Posted by Editoress on 10/21/11
For the second time this week, a member of the Garneau-Club Chaussures team has admitted to doping after having received a positive result for a banned substance. This time, it is the Peruvian rider Miguel Agreda who has publicly stated to the Quebec-based Veloptimum site that he has received a two year suspension from the Canadian Centre for Ethics in Sport (CCES).
The actual banned substance has not yet been released, nor the details of when the positive result occurred. However, the statement Agreda released is worded in an exceedingly similar fashion to that of his team mate Arnaud Papillon earlier this week, suggesting they likely received similar legal advice in this situation. It also suggests that there is the possibility that this may have been an organized program of doping by a group of athletes. (Note: We have NO concrete evidence of this conjecture, at this time, however, we received word from a reliable source that Papillon's positive was only the first of several positives to follow)
Miguel Agreda's statement:
It is with great regret that I informed in the late afternoon my cycling club president and my employer that I had been suspended by the CCES (Canadian Centre for Ethics in Sports) for using prohibited substances as a competitive cyclist.
I realize now the immense impact of the actions that I undertook, the grief, disappointment and disgrace incurred for the benefit of my personal sporting performance by the people around me who supported me.
I acted alone and without telling anyone, betraying thereby the ethical rules governing my sport.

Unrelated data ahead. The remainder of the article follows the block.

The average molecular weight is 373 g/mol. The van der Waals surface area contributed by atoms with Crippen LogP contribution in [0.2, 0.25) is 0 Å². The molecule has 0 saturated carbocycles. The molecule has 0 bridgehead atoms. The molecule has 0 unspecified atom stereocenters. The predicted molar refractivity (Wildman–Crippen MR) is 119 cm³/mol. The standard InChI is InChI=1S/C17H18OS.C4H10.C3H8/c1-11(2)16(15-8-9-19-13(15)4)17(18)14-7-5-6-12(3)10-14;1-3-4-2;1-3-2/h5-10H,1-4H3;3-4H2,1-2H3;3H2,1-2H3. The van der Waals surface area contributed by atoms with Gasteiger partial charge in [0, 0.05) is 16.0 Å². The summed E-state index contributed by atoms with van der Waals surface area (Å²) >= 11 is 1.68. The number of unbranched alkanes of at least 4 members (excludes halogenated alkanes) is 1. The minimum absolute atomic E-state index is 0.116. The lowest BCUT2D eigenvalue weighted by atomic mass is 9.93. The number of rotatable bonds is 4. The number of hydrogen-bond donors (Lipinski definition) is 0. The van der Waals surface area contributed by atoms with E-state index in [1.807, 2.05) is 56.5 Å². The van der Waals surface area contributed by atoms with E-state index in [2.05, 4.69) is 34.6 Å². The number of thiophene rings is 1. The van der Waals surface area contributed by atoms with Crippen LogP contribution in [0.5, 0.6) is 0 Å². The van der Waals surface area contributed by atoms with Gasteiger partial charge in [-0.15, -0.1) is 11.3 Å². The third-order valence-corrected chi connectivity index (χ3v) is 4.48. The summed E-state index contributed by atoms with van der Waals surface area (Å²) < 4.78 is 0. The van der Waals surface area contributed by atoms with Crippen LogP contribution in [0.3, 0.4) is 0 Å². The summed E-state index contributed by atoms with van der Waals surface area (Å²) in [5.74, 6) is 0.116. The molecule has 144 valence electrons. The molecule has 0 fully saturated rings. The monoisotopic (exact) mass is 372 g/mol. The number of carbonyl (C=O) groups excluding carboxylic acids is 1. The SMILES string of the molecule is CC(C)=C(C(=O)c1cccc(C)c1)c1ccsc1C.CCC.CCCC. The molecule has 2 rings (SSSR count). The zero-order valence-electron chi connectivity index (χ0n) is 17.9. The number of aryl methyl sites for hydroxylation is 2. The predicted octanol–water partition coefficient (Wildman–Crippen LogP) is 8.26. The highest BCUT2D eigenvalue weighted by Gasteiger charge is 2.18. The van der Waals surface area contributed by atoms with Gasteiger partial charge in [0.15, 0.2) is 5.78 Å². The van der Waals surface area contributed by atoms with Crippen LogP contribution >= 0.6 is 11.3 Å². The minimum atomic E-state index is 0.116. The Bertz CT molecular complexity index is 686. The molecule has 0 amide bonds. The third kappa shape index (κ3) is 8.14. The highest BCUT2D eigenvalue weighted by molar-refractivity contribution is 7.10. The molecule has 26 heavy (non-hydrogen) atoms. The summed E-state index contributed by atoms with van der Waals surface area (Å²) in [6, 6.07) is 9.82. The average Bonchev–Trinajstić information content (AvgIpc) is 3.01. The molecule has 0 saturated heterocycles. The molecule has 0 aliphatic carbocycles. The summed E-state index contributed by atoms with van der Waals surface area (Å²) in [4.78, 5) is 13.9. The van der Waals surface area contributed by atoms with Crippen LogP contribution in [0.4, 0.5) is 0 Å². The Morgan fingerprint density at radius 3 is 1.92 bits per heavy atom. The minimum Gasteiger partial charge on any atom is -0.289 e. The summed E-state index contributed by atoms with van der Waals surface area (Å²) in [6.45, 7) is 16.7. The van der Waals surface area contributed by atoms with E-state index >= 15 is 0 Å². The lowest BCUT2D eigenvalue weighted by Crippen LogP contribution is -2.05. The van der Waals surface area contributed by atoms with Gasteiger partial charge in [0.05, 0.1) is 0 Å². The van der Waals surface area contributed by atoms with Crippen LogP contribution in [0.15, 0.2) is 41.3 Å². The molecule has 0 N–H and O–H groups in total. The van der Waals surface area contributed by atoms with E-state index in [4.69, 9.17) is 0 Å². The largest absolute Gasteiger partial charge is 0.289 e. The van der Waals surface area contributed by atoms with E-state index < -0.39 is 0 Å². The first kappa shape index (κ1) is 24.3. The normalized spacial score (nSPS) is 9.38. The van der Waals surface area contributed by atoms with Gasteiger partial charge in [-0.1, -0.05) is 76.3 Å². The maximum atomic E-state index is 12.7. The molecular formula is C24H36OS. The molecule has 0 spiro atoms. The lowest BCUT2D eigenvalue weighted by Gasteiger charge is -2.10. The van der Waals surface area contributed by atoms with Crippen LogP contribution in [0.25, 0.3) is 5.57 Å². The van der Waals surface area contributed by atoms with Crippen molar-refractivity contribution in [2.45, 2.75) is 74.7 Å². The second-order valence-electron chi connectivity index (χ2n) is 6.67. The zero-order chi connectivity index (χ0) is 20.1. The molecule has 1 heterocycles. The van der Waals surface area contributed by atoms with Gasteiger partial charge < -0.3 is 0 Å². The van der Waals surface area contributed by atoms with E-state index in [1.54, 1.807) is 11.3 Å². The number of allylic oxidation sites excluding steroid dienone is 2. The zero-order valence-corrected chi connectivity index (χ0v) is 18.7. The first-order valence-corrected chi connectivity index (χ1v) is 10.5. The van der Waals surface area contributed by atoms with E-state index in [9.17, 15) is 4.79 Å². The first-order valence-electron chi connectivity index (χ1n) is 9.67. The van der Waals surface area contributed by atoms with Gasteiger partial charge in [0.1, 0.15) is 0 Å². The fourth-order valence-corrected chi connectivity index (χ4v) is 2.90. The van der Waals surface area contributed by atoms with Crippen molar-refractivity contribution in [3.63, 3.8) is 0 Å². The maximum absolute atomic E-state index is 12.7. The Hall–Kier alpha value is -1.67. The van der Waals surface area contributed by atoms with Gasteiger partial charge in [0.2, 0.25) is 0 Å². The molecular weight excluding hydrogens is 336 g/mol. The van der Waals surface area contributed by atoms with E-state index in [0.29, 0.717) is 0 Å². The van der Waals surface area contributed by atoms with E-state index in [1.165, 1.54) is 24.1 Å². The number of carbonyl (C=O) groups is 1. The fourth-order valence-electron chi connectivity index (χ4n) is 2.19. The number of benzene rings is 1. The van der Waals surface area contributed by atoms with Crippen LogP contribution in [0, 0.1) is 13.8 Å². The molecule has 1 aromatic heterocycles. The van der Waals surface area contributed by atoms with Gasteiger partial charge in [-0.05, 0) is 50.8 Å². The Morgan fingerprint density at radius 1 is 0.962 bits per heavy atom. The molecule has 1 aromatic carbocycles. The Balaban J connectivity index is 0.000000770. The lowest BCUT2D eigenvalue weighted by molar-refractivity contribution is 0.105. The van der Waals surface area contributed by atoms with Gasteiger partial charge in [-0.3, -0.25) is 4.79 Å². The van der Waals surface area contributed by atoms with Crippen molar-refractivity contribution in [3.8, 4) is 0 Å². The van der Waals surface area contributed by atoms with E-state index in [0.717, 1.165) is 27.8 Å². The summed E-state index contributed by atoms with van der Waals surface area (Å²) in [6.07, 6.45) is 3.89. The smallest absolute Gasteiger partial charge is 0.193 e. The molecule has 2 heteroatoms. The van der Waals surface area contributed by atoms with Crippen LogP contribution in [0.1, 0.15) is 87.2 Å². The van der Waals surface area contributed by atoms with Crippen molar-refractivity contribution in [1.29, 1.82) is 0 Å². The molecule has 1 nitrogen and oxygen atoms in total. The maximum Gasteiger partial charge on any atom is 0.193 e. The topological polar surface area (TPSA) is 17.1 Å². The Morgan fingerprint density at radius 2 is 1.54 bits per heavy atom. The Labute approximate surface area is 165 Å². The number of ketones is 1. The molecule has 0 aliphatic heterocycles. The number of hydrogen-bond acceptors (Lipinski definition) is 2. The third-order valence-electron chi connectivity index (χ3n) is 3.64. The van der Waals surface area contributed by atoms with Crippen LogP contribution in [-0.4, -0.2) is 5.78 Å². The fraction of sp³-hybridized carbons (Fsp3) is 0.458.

I realize now that because of this move, I lose both my reputation as an athlete and the confidence of my teammates. I can hardly find words to explain my behavior and, as I can not fix the past, it only remains for me to apologize publicly, from the depths of my heart, to the employer that allowed me to practice my profession in this sport which is my passion.
It is with humility and resignation that I accept the sanction of the CCES, the suspension from cycling for two years and the period of suspension imposed by my employer for this serious breach of ethics. I intend to use this time to walk as a man and athlete, with the support given to me by my employer, despite the harm that I have caused.
How can I tell all who share this passion for cycling that the way forward to achieve the highest steps of the podium is not the one I used?
This confession is perhaps the beginning.
I will not comment further.
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